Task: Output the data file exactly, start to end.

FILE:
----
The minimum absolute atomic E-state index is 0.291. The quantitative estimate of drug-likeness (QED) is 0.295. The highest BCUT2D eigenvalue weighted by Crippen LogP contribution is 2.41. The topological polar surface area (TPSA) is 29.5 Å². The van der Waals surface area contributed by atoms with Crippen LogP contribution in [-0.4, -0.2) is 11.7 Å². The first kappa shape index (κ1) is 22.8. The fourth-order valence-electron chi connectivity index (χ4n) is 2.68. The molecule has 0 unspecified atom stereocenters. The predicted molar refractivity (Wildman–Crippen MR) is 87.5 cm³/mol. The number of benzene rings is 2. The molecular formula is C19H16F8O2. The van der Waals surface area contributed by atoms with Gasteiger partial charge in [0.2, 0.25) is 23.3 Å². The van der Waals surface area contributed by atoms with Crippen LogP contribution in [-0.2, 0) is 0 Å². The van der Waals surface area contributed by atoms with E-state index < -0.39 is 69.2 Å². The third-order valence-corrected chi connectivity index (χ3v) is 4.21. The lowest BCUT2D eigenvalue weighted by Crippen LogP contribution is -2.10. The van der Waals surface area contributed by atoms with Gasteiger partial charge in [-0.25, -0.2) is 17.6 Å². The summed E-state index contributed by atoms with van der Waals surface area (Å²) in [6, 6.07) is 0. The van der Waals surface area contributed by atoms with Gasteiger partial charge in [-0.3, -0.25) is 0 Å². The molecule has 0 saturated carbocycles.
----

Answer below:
The minimum absolute atomic E-state index is 0.291. The quantitative estimate of drug-likeness (QED) is 0.295. The highest BCUT2D eigenvalue weighted by Crippen LogP contribution is 2.41. The topological polar surface area (TPSA) is 29.5 Å². The van der Waals surface area contributed by atoms with Crippen LogP contribution in [-0.4, -0.2) is 11.7 Å². The first kappa shape index (κ1) is 22.8. The fourth-order valence-electron chi connectivity index (χ4n) is 2.68. The molecule has 0 unspecified atom stereocenters. The predicted molar refractivity (Wildman–Crippen MR) is 87.5 cm³/mol. The number of benzene rings is 2. The molecular formula is C19H16F8O2. The van der Waals surface area contributed by atoms with Gasteiger partial charge in [0.2, 0.25) is 23.3 Å². The van der Waals surface area contributed by atoms with Crippen LogP contribution in [-0.2, 0) is 0 Å². The van der Waals surface area contributed by atoms with E-state index < -0.39 is 69.2 Å². The third-order valence-corrected chi connectivity index (χ3v) is 4.21. The lowest BCUT2D eigenvalue weighted by Crippen LogP contribution is -2.10. The van der Waals surface area contributed by atoms with Gasteiger partial charge in [-0.25, -0.2) is 17.6 Å². The summed E-state index contributed by atoms with van der Waals surface area (Å²) in [6, 6.07) is 0. The van der Waals surface area contributed by atoms with Gasteiger partial charge in [-0.3, -0.25) is 0 Å². The molecule has 0 saturated carbocycles.